Newspaper article St Louis Post-Dispatch (MO)

Missouri Sexually Violent Predators, Their Lawyers, Stuck on How to Move Forward in Legal Dispute

Newspaper article St Louis Post-Dispatch (MO)

Missouri Sexually Violent Predators, Their Lawyers, Stuck on How to Move Forward in Legal Dispute

Article excerpt

ST. LOUIS * A class of sexually violent predators and their attorneys had reason to celebrate in September 2015. After a six- year fight, they convinced a federal judge here that their treatment at a controversial Missouri Department of Mental Health program was a sham because nobody was being released.

But now they are wrestling with a new obstacle: How to best improve treatment at Sex Offender Rehabilitation and Treatment Services, or SORTS, which has secure facilities in Fulton and Farmington.

SORTS patients have already served prison sentences for heinous crimes; they are held indefinitely in anticipation of what they might do.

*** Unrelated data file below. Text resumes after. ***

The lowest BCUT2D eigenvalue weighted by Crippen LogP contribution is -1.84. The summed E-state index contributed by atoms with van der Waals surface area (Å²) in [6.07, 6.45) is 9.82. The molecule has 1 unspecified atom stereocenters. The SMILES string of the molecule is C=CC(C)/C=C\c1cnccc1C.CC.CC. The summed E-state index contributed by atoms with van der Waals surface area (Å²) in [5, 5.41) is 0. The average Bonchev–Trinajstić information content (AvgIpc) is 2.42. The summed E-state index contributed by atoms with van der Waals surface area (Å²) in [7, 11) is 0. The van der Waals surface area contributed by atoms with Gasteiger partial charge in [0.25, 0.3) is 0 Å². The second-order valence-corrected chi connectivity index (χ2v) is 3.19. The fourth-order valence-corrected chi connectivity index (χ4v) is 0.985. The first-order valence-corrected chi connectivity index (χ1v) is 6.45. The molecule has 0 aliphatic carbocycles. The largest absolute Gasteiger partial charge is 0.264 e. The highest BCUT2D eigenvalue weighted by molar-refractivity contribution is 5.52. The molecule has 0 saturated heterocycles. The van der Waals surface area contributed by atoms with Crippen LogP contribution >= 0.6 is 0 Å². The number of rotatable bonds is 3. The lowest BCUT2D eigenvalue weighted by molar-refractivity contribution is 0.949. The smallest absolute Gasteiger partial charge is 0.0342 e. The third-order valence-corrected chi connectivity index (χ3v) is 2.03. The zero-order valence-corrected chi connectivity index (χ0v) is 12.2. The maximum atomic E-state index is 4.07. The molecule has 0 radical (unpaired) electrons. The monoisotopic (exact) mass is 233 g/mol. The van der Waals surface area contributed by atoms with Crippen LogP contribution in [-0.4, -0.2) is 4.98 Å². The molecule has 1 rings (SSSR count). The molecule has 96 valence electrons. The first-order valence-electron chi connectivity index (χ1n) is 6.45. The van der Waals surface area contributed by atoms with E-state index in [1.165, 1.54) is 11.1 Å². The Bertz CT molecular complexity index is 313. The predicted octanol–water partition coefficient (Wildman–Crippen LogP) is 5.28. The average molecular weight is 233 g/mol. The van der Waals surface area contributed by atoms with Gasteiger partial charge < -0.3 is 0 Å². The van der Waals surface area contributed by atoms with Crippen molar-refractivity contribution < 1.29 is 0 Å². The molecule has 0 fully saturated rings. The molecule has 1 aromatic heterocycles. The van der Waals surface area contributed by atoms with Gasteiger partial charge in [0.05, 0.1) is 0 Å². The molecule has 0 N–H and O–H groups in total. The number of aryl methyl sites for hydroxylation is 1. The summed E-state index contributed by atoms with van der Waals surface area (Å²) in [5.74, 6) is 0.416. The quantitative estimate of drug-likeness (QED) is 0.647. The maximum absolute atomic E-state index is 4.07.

In a twist of events in the case, alliances between patients and attorneys have split over suggested changes to SORTS treatment and guidelines.

At a hearing here Thursday, attorney John Quinn told U.S. District Court Judge Audrey Fleissig that 177 or so of the 227 plaintiffs represented in the class-action lawsuit object to the proposed settlement agreement with the state. Quinn said just one plaintiff has officially supported it, while the rest haven't weighed in either way.

Among the proposals, a special master and monitor would be required to oversee the SORTS program for up to five years and report on compliance to ensure reforms are implemented, which includes defined treatment phases that lead to eventual release.

Many of the patients, however, are concerned that the lawsuit they've fought hard for would merely be dismissed upon completing the five-year agreement and the state could revert to the old way of doing things.

"This is just a contract," Quinn, who is representing the 177, said of any settlement agreement.

He sought longer-lasting oversight and a legal mechanism with more teeth. He wanted more specifics about what merits conditional terms of release and the revocation of release. …

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